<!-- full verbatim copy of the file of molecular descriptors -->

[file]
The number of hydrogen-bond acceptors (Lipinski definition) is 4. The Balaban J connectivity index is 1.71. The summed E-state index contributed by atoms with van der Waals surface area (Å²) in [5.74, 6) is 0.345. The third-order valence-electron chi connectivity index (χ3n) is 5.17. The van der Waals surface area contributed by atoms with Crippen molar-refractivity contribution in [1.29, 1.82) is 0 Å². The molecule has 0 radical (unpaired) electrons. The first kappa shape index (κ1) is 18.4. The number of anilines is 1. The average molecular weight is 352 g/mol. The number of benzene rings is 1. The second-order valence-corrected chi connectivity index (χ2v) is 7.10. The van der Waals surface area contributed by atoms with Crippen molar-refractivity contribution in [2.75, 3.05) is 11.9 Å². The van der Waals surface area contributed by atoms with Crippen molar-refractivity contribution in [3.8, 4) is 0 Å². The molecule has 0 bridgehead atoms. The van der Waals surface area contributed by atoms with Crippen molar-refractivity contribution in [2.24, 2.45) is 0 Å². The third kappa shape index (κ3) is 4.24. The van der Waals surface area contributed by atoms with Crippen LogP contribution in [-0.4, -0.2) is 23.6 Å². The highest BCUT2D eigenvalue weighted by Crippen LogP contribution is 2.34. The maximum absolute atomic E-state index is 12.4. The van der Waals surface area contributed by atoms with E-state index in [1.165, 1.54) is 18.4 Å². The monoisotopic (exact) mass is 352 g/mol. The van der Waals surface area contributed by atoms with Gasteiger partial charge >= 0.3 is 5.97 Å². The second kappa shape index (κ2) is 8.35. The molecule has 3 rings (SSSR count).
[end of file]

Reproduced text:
The number of hydrogen-bond acceptors (Lipinski definition) is 4. The Balaban J connectivity index is 1.71. The summed E-state index contributed by atoms with van der Waals surface area (Å²) in [5.74, 6) is 0.345. The third-order valence-electron chi connectivity index (χ3n) is 5.17. The van der Waals surface area contributed by atoms with Crippen molar-refractivity contribution in [1.29, 1.82) is 0 Å². The molecule has 0 radical (unpaired) electrons. The first kappa shape index (κ1) is 18.4. The number of anilines is 1. The average molecular weight is 352 g/mol. The number of benzene rings is 1. The second-order valence-corrected chi connectivity index (χ2v) is 7.10. The van der Waals surface area contributed by atoms with Crippen molar-refractivity contribution in [2.75, 3.05) is 11.9 Å². The van der Waals surface area contributed by atoms with Crippen molar-refractivity contribution in [3.8, 4) is 0 Å². The molecule has 0 bridgehead atoms. The van der Waals surface area contributed by atoms with Crippen molar-refractivity contribution in [2.24, 2.45) is 0 Å². The third kappa shape index (κ3) is 4.24. The van der Waals surface area contributed by atoms with Crippen LogP contribution in [-0.4, -0.2) is 23.6 Å². The highest BCUT2D eigenvalue weighted by Crippen LogP contribution is 2.34. The maximum absolute atomic E-state index is 12.4. The van der Waals surface area contributed by atoms with E-state index in [1.165, 1.54) is 18.4 Å². The monoisotopic (exact) mass is 352 g/mol. The van der Waals surface area contributed by atoms with Gasteiger partial charge >= 0.3 is 5.97 Å². The second kappa shape index (κ2) is 8.35. The molecule has 3 rings (SSSR count).